Eastern Market

225 7th Street, S.E.
Washington, DC

Contributed by Project for Public Spaces

It's common to rub shoulders with national politicians when shopping at this historic 16,500 square-foot market hall.

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Why It Works

The market is actually a series of spaces: a large indoor brick hall has traditional market merchants, many of whom have been there for generations, and an eating area; a second indoor section added in 1906, now housing an art gallery; and on weekends, a busy craft market in the plaza in front of the market. Additionally, a long shed roof along the street shelters farmers who set up on Saturdays offering fresh produce and flowers. Small shops, a cafe, and a bookstore on the same street reinforce the market as a destination.

The historic building itself seems to be an unchanged constant, even as gentrification continues its march across the Capitol Hill neighborhood. Good-quality produce, cheese, bakery items, seafood, meats (from pigs' feet to steaks) and more are available daily to all comers.

What Makes Eastern Market a Great Place?

The plaza in front of the market draws people in; adding to the dynamics is an antique and flea market located in a schoolyard across the street. It's also a block from a metro stop ("Eastern Market" on the blue or yellow lines) and has great proximity to Capitol Hill.

Part of the reason for the market's success is that it seems to have hardly changed since its opening in 1873: inside, the stalls, equipment, and vendors seem to have been there as long as the buckled brick sidewalk out front.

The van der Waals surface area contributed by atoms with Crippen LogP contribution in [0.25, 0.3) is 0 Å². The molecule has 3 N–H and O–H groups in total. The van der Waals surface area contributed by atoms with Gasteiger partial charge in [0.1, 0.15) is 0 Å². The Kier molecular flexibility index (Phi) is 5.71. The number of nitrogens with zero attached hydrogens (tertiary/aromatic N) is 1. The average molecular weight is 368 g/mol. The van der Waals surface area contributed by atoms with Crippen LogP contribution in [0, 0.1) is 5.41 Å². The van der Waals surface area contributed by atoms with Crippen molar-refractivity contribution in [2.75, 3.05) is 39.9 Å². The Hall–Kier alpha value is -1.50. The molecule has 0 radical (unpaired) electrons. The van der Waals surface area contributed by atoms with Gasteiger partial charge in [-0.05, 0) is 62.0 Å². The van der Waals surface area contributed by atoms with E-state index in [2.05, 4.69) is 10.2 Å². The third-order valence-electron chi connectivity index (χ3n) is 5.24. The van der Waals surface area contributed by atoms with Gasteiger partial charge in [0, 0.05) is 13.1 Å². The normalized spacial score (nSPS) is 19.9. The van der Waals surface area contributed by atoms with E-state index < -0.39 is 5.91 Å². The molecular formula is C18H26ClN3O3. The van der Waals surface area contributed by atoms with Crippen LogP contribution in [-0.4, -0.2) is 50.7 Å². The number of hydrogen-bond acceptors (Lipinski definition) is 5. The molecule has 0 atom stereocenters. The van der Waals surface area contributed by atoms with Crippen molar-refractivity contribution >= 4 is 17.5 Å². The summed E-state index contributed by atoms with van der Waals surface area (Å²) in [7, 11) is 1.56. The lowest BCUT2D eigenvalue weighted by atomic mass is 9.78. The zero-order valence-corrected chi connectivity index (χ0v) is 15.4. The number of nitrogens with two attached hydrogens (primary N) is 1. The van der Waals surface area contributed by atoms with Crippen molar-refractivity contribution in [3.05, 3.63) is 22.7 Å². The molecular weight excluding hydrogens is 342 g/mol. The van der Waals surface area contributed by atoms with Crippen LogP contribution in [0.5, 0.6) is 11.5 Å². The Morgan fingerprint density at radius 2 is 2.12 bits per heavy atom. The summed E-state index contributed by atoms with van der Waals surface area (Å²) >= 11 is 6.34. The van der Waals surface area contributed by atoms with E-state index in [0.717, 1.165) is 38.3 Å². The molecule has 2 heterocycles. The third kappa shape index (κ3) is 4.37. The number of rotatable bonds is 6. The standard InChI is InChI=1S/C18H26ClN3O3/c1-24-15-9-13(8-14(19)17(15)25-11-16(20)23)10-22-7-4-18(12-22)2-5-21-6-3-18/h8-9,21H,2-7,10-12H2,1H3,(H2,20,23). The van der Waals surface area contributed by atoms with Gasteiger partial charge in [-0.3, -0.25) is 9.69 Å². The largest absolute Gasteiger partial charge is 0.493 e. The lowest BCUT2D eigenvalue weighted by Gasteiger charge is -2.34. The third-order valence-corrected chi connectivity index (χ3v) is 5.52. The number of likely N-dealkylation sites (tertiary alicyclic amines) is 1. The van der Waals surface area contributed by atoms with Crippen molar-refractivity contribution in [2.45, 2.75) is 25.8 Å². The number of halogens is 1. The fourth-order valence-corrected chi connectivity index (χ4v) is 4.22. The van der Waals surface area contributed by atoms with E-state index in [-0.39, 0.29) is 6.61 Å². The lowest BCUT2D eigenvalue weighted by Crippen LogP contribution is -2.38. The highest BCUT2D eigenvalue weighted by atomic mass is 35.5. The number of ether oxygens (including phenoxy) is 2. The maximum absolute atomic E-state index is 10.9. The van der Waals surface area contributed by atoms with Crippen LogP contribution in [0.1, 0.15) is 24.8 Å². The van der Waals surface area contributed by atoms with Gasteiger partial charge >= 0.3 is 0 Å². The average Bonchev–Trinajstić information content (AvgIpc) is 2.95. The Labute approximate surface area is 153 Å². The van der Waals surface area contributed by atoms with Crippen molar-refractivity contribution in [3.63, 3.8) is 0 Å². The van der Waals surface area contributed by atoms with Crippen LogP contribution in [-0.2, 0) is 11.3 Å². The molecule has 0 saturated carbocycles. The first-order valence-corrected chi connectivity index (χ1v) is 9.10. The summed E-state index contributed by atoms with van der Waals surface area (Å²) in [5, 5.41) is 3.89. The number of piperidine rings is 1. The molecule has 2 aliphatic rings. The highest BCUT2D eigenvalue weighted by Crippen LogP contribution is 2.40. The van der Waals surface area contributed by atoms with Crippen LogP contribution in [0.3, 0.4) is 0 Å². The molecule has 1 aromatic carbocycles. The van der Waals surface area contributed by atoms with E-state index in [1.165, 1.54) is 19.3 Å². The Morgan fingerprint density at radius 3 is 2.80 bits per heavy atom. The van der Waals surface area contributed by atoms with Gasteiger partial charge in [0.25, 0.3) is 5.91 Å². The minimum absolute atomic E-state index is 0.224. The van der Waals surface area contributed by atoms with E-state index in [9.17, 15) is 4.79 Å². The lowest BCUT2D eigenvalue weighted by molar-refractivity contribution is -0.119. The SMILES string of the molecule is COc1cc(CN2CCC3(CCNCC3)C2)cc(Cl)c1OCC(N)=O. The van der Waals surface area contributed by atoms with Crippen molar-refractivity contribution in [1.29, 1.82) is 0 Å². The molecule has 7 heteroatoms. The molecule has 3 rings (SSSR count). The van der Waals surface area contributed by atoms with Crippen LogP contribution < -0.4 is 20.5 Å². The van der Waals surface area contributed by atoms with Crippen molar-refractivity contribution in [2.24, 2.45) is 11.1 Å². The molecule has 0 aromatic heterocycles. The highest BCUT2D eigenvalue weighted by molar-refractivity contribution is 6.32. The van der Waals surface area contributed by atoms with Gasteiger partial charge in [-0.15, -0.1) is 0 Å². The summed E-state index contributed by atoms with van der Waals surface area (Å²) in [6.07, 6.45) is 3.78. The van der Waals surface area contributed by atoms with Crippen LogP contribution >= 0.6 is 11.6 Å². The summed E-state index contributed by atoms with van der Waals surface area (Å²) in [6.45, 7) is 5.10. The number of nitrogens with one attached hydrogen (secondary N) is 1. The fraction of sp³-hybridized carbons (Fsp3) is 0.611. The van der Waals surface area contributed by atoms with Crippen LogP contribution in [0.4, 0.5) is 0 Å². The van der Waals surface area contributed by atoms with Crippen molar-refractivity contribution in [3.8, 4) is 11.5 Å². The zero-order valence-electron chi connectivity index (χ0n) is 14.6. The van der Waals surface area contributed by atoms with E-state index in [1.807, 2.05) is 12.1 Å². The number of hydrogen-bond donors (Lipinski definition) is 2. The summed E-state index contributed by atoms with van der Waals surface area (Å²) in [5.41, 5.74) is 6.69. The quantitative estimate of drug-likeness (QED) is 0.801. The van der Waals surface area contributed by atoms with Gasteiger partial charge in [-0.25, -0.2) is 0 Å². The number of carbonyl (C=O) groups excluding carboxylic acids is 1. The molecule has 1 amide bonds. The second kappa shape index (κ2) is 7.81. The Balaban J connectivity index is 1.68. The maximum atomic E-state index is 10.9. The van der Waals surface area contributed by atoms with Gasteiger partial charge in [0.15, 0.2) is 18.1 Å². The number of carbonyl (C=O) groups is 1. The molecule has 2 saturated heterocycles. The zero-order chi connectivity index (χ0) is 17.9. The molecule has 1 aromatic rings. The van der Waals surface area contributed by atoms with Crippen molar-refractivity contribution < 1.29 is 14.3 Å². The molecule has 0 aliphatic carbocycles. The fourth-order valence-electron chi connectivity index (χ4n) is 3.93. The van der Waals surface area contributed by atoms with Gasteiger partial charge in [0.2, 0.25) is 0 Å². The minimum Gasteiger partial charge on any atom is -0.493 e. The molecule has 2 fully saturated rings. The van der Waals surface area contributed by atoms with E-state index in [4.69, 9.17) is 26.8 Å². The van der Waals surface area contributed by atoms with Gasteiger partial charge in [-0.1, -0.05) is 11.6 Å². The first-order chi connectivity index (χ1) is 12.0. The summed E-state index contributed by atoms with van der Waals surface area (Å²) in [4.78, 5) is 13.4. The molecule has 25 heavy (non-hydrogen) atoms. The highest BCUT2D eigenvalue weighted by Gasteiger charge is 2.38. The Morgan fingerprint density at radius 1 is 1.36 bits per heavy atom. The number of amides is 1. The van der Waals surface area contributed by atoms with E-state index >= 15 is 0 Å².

Traditional market merchants, along with an art gallery, a weekend craft market in the plaza in front of the market. Along the street, a shed houses farmers who set up on Saturdays to sell fresh produce and flowers.

The market is always a great hodge-podge of people where it's common to rub shoulders with local and national politicians shopping side by side with the local folks. On Saturday mornings, you'll see a long line of hungry customers waiting for breakfast: a "plate of blues" or blueberry pancakes comes from one of the more popular stalls.

History & Background

Eastern Market was designed by Adolph Cluss, the architect of the Smithsonian's Arts and Industries Building, and opened for business in 1873. At that time, there were a series of markets serving the growing populace in the capitol city, but today Eastern Market is the only remaining market dating from this period.

The market is in need of physical renovation, which has been discussed for decades. There always seems to be another market committee investigating the future of the institution, but little seems to come out of these well-intentioned efforts. This does not seem to be entirely a bad thing, however.

Contact Info:

Eastern Market Corporation, a for profit corporation controlled by merchants.

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